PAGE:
Today marks my seventh week in The City. Forty-nine days of experience, knowledge, memories, and adventure. I’ve gotten on the wrong train at least five times, hung out on three separate rooftops, and got my wallet stolen once. I’ve savored the good food and stomached the not-so-good, ignored the homeless beggar one day and pitied him the next, gone to the same bagel shop every morning for an iced coffee and a smile from the cashier. In many ways I’ve become a New Yorker. In many more ways, I am still a stranger to this town.
What I leave behind will be little more than some receipts and that weird stain in the microwave. The next person to live in my apartment will know nothing of entire evenings spent at the lopsided dining room table; they will not be able to explain the hole in the bathroom wall (not my doing), or the inescapable smell in the entryway (also not my fault). I can be as forgettable as every other traveler passing through The City. There’s certainly been enough of them. But that’s not enough for me. The City might not remember me when I leave, but I will remember The City.
I recall the first night my roommates and I went to the Corner Bistro for dinner. We go back on a near-weekly basis, and that makes me feel at home. I also remember the bus/walking tour we took on our first day here. We walked around Times Square as a group of forty-five people, and that made me feel like an outsider. My entire stay here has been dedicated to proving myself as a native, but I so often feel like a fraud. It’s taken me this long to feel secure in my knowledge of The City and its layout; only now do I feel genuine in my rants about tourists and subway stench.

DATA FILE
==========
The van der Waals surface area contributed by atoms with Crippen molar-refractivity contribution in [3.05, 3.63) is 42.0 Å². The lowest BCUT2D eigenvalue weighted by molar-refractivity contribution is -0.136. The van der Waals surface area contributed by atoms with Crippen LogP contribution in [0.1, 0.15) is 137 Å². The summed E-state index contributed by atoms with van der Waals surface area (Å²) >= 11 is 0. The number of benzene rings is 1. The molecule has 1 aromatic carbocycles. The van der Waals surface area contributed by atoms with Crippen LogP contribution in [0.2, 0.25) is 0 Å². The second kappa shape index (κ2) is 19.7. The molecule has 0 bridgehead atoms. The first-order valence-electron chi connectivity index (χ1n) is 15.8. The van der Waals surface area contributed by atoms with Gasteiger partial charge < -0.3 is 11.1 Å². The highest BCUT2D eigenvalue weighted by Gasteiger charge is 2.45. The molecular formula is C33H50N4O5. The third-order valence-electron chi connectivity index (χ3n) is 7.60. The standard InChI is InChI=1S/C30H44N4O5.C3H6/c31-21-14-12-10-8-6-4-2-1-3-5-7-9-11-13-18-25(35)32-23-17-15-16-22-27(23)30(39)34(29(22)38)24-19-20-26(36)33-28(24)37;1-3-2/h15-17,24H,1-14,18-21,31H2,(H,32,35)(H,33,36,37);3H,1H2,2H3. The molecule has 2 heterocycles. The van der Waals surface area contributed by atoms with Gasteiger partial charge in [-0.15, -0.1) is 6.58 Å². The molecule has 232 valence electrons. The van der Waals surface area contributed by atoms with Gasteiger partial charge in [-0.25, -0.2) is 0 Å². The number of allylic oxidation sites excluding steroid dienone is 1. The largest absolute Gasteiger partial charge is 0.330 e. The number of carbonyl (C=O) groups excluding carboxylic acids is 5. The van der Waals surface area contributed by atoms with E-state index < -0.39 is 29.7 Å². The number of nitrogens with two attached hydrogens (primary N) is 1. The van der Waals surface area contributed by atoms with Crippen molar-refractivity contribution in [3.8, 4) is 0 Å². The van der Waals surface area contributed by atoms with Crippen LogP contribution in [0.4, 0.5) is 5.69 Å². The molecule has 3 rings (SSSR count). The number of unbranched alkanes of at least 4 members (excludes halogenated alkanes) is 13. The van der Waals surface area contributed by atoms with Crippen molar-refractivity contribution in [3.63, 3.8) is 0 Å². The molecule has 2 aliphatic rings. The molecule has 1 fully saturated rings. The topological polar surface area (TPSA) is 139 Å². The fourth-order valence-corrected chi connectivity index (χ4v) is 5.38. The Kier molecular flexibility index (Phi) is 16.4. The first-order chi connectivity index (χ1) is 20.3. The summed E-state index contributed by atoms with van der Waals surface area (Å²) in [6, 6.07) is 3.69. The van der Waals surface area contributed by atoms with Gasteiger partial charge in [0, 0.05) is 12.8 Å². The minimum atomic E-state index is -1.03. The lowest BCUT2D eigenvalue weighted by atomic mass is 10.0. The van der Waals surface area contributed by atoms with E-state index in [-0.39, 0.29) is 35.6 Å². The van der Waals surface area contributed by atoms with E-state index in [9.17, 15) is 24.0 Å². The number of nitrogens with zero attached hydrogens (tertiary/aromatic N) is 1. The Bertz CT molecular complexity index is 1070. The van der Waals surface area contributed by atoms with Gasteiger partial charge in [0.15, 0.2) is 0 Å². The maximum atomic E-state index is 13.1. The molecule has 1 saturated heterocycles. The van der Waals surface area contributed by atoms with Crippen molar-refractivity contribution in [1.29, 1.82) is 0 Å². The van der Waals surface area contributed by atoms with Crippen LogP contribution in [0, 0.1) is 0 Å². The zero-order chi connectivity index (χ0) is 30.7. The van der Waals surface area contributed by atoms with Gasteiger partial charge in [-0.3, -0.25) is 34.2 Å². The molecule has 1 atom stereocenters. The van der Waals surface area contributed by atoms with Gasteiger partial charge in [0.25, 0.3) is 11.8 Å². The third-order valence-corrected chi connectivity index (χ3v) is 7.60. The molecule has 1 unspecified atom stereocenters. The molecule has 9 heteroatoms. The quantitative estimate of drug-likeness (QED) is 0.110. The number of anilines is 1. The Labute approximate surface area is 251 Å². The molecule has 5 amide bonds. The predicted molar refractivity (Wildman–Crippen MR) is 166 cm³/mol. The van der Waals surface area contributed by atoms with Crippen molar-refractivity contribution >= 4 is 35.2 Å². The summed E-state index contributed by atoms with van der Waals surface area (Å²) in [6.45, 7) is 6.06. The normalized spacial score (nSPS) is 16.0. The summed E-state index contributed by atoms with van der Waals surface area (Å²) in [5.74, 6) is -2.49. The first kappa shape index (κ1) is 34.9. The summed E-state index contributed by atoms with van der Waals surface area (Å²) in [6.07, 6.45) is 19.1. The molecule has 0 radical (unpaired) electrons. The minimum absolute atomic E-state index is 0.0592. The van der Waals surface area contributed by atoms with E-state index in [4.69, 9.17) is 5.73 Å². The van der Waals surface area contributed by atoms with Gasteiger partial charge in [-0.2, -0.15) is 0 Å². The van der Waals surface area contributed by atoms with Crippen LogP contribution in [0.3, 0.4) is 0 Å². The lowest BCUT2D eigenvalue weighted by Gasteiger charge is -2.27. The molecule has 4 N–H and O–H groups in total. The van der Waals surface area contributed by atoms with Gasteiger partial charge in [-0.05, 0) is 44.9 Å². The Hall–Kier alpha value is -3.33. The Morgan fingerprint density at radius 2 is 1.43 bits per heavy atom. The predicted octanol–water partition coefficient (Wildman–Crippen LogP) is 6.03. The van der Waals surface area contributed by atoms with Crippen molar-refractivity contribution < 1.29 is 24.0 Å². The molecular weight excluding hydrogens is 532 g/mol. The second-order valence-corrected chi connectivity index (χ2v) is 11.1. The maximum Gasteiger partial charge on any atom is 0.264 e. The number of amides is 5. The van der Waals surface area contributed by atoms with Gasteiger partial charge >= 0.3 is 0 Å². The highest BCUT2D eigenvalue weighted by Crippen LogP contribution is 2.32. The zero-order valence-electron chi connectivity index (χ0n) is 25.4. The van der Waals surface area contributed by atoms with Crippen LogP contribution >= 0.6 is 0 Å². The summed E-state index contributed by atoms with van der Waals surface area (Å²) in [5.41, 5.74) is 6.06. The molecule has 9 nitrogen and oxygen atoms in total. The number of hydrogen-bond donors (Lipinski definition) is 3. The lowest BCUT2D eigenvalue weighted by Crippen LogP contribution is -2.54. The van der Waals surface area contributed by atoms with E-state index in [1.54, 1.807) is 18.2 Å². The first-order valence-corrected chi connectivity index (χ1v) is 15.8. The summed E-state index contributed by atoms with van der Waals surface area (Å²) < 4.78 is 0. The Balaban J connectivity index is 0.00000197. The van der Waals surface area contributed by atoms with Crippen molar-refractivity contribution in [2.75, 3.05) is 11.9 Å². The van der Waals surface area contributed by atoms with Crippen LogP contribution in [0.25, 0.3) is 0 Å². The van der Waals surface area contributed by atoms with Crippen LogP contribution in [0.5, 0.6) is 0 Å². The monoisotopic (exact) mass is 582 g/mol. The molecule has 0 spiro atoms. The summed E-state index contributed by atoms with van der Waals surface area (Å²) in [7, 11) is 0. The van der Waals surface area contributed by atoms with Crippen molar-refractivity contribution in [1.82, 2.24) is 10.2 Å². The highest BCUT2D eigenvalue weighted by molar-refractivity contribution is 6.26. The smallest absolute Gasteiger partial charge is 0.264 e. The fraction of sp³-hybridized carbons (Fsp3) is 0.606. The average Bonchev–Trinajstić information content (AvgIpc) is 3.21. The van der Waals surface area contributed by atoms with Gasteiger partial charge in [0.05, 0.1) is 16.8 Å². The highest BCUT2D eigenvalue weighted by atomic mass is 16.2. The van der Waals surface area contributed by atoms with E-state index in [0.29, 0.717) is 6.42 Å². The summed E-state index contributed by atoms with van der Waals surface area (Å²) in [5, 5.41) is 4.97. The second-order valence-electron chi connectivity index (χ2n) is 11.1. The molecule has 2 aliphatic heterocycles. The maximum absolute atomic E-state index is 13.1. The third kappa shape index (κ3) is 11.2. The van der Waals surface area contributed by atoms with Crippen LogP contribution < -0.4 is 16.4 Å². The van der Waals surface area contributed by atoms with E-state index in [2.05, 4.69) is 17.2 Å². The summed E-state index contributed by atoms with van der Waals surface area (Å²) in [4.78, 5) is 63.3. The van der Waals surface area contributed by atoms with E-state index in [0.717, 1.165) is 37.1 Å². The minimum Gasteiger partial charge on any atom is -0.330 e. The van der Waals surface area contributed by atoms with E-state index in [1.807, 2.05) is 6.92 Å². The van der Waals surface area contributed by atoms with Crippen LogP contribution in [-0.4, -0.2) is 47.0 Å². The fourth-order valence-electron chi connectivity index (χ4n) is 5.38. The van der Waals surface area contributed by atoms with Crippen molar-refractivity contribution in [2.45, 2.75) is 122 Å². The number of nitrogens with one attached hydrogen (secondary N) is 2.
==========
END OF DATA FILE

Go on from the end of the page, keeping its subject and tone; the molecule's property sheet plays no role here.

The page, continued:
Perhaps the strongest indicator of belonging to The City is the fact that I’ve spent the last three weeks in an air cast for an injured foot. My boot has seen the Gay Pride Parade, the High Line, eight flights of stairs in a quest to reach a friend’s rooftop, and an uncomfortable amount of grimy subway platforms. Being in a walking boot in The City, being forced to keep pace anyway, has made me strong and resilient to the unwavering harshness here. That, most of all, has made me a New Yorker.
Two weeks until I find myself back in my quiet New Hampshire town, with its lack of public transportation, pollution, and active nightlife. Two weeks left to soak up everything The City has to offer me. In a way, I’m content with the experiences I’ve gained, and in other ways I feel like I’ve done so little. I haven’t been up the Empire State Building, or walked the Brooklyn Bridge, or met any celebrities. But I’ve gained the knowledge and experiences of someone who actually lives here, who stays long enough to create a routine, to see change, to make a difference.
I suppose I think about my impact on The City so much because it has impacted me to such an extent. This summer has given me a taste of the New Yorker life, and I’ve enjoyed it. Whether I’ll come back for seconds is anyone’s guess, but I can see myself here. The City is addicting; everyone here seems so much more important, more significant, more vital. I want to feel important, significant, and vital. I want to be a New Yorker.